Health plans reinforce to the patient what the physician has already told them.
The most important interaction in the healthcare continuum is the physician-patient relationship. Everything else is designed to support this relationship.
This is especially true when it comes to patients with chronic illnesses. For those patients, the personal relationship they have with their primary care providers (PCPs) can be the difference in whether they follow their prescribed routine.
Another important relationship in the healthcare continuum is between health plans and their providers. It's a relationship that sometimes has been strained in the area of disease management. For that reason, disease management programs have often worked in silos, where there is little communication among health plans, providers and members.
Many health plans, however, have begun to take a different approach to disease management programs. If these programs are successful when there is little communication with providers, they reason, then there would be even greater success if health plans, providers and members worked together.
That change in attitude has put a new emphasis on the role of the provider in disease management programs. Health plans are creating programs that encourage collaboration and cooperation between themselves and providers, themselves and members, and providers and members.
Health plans are not trying to supplant physicians in disease management. Rather, they want to collaborate with physicians to improve clinical outcomes. Physicians who have limited time and resources when dealing with their patients are welcoming the help and actively participating in dialogues with health plans to improve disease management.
"We can achieve a meaningful collaboration with physicians," says Susan Beane, MD, chief medical officer for Bronx, N.Y.-based Affinity Health Plan. "They are asking us to co-manage many of their patients with complex and chronic conditions. This is a major evolution."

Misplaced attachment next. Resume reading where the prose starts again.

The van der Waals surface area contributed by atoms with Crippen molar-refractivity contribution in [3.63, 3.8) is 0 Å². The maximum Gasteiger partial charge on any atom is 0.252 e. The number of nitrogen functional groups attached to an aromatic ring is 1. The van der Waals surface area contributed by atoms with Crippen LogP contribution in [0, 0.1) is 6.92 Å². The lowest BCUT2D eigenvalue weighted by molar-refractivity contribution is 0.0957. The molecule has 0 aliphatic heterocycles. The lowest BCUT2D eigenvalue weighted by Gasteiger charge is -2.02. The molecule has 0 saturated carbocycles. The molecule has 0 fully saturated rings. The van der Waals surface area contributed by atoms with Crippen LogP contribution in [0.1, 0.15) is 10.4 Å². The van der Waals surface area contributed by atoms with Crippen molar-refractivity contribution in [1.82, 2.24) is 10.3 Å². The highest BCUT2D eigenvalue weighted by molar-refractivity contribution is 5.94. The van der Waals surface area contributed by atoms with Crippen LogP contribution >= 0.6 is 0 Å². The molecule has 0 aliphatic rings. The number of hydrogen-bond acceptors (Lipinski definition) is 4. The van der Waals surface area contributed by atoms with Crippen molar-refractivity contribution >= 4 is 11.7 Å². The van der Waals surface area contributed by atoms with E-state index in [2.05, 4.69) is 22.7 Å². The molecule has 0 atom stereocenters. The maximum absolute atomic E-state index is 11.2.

PROGRAMS MORE MEANINGFUL
Affinity has created management programs for pregnant women and their newborns, for those trying to quit smoking, as well as for members who are asthmatic, diabetic, HIV-positive, or suffering from congestive heart failure. In each instance, physician involvement is critical, Dr. Beane says.
"Disease management programs are becoming more meaningful and providers can view them as a positive part of what they can offer their patients," she says.
This year, Affinity will convene a series of work groups to discuss how it might improve outcomes by co-managing patients. That fits into Affinity's philosophy of being the hub where providers and members can work together to improve clinical outcomes, Dr. Beane says.
"We help members looking for good care find a provider willing to deliver that care," she says. "We can help make that happen in a more effective, efficient and patient-centric manner."
Ongoing dialogue with providers is also an important part of the disease management programs of Nashville, Tenn.-based Healthways Inc. (formerly American Healthways).
"We know that physicians are pressed for time. It is difficult to provide the repetitive communication and education needed [with patients] to make sure that treatment plans are understood to the depth necessary," says James Pope, MD, executive vice president and chief medical officer for Healthways. "The disease management organization, as its primary mission, can try to support and extend the physician's reach."
Dr. Pope says a "healthcare team approach" to disease management includes the health plan, providers and members.
In a collaborative setting, health plans reinforce to the patient what the physician has already told them. When all sides are communicating, patients can tell their physicians that they might need to take a test or drug because the health plan's nurse told them that might be the course of action given recent symptom development. And the nurse would advise the patient to bring the subject up during the visit if the physician did not bring it up.